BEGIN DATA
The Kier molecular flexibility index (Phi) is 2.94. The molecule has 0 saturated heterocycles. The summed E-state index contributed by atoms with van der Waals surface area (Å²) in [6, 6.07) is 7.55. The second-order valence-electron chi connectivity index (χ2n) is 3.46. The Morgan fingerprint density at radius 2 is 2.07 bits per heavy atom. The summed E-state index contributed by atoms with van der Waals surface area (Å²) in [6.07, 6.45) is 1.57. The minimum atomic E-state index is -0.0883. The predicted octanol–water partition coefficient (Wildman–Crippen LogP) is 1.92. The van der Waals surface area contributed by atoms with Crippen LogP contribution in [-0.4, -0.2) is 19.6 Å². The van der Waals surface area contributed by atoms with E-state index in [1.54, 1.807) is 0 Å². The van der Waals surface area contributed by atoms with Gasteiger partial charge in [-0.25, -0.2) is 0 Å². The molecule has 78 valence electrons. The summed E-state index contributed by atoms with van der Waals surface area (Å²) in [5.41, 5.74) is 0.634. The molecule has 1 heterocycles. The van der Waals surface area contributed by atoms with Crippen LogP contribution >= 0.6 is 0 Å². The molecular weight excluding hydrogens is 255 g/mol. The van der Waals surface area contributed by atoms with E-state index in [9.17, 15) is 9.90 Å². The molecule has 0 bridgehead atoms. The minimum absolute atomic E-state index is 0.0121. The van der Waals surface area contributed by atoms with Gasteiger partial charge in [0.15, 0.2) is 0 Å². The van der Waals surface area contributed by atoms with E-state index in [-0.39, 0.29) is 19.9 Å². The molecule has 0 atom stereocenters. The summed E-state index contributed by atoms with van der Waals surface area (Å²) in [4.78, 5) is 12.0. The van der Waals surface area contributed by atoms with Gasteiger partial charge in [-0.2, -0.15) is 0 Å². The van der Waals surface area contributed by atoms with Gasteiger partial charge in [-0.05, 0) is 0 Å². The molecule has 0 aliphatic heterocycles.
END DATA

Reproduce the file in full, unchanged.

The Kier molecular flexibility index (Phi) is 2.94. The molecule has 0 saturated heterocycles. The summed E-state index contributed by atoms with van der Waals surface area (Å²) in [6, 6.07) is 7.55. The second-order valence-electron chi connectivity index (χ2n) is 3.46. The Morgan fingerprint density at radius 2 is 2.07 bits per heavy atom. The summed E-state index contributed by atoms with van der Waals surface area (Å²) in [6.07, 6.45) is 1.57. The minimum atomic E-state index is -0.0883. The predicted octanol–water partition coefficient (Wildman–Crippen LogP) is 1.92. The van der Waals surface area contributed by atoms with Crippen LogP contribution in [-0.4, -0.2) is 19.6 Å². The van der Waals surface area contributed by atoms with E-state index in [1.54, 1.807) is 0 Å². The van der Waals surface area contributed by atoms with Gasteiger partial charge in [-0.25, -0.2) is 0 Å². The molecule has 78 valence electrons. The summed E-state index contributed by atoms with van der Waals surface area (Å²) in [5.41, 5.74) is 0.634. The molecule has 1 heterocycles. The van der Waals surface area contributed by atoms with Crippen LogP contribution >= 0.6 is 0 Å². The molecular weight excluding hydrogens is 255 g/mol. The van der Waals surface area contributed by atoms with E-state index in [9.17, 15) is 9.90 Å². The molecule has 0 bridgehead atoms. The minimum absolute atomic E-state index is 0.0121. The van der Waals surface area contributed by atoms with Gasteiger partial charge in [0.15, 0.2) is 0 Å². The van der Waals surface area contributed by atoms with E-state index in [-0.39, 0.29) is 19.9 Å². The molecule has 0 atom stereocenters. The summed E-state index contributed by atoms with van der Waals surface area (Å²) in [4.78, 5) is 12.0. The van der Waals surface area contributed by atoms with Gasteiger partial charge in [-0.2, -0.15) is 0 Å². The van der Waals surface area contributed by atoms with Gasteiger partial charge in [-0.05, 0) is 0 Å². The molecule has 0 aliphatic heterocycles.